Perhaps lost amid all the reports of Black Friday and Cyber Monday sales records was the fact that not all retailers cashed in, and not because consumers didn’t want what they sell. To the contrary, customer demand deluged those retailers, who responded by floating the big holiday fail whale because their sites couldn’t handle the traffic. Service virtualization could have prevented many of these outages.
Panopta, which monitors website performance as part of its business, reports in its 2012 Availability Index Holiday Edition that 77 retail sites have reported website outages. Several, including kmart.com and sears.com have been down for nearly 11 hours. It’s hard to imagine the sales lost during that downtime.
Kohl’s gave customers a jump on Black Friday sales by offering 500 early-bird specials starting the day before Thanksgiving. Then came Thanksgiving evening, when eager shoppers were met with an outage message every time they tried to click on their shopping carts. You have to think a lot of these problems go back to inadequate functional and performance testing. How do you test apps under loads hundreds of times heavier than normal?
Testing isn’t an after-the-fact activity
Too many people in the software community still think of performance testing as an “after the fact” activity. You run a finished or nearly finished app under a certain load, record the app’s response time and ensure that it meets specifications. If it does, great. But what if it doesn’t? If testing comes at the end of the process, when you have the least ability to actually fix problems, then you have no option but to start over.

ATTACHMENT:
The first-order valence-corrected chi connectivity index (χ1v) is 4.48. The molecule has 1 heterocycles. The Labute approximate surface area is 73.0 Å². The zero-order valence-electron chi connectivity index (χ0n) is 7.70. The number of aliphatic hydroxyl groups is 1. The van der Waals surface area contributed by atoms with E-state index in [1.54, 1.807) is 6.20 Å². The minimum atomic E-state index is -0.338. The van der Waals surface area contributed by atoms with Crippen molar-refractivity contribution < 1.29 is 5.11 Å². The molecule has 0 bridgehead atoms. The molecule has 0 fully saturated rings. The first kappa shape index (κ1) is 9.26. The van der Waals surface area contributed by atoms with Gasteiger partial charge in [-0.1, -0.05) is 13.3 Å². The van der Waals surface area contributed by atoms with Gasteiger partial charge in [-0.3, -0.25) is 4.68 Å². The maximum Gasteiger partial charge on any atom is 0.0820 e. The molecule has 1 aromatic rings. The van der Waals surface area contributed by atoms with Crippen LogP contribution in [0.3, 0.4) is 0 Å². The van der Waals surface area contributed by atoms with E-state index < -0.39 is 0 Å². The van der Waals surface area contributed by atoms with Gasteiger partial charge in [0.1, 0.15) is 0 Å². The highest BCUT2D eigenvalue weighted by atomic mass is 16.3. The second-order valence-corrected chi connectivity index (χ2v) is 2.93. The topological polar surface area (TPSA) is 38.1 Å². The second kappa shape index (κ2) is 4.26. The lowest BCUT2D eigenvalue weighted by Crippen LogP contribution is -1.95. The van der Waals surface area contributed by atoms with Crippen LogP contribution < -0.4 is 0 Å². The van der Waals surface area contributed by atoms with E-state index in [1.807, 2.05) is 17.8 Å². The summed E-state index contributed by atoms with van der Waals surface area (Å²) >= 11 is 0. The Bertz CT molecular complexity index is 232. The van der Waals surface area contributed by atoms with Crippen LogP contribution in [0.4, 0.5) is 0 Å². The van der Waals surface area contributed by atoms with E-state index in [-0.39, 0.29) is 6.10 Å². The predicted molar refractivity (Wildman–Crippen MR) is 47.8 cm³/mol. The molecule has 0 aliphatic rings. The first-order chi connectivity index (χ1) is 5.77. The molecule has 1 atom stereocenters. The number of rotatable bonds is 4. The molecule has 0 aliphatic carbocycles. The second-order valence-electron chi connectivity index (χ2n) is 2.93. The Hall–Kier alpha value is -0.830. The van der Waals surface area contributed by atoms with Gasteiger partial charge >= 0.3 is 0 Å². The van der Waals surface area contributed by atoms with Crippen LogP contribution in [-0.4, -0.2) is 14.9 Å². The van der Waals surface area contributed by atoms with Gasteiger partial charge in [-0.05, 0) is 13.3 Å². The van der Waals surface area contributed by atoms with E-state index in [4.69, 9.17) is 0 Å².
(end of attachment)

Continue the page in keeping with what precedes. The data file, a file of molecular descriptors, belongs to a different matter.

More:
Agile techniques, where smaller, independent teams define, test and develop small units of functionality in shorter cycles, help some. But even then, some hard-to-catch structural code errors and bugs will often slip through. And that’s to say nothing about load tests under the extreme conditions of holiday shopping season. What if the loads are 10 times larger than anticipated? Or 100 times?
Will your company be on the sideline when it counts?
With service virtualization techniques, we can capture the performance and response rate of constrained systems and measure a profile of the requests that an app would typically make of it — load patterns, scenarios, types of data, etc. The result is a more reliable outcome, with lower costs for development, repair and adjustment, so when online shopping is hitting new records, you’re not sitting on the sideline wondering where you went wrong.
Service virtualization should be ready and available between every layer where dependencies exist between systems to ensure that apps are developed in an environment that is as realistic and “live-like” as possible. We’d hazard a guess that several dozen retailers wish now that they’d checked out SV.
Mike Drago helps edit servicevirtualization.com, which first published this article.
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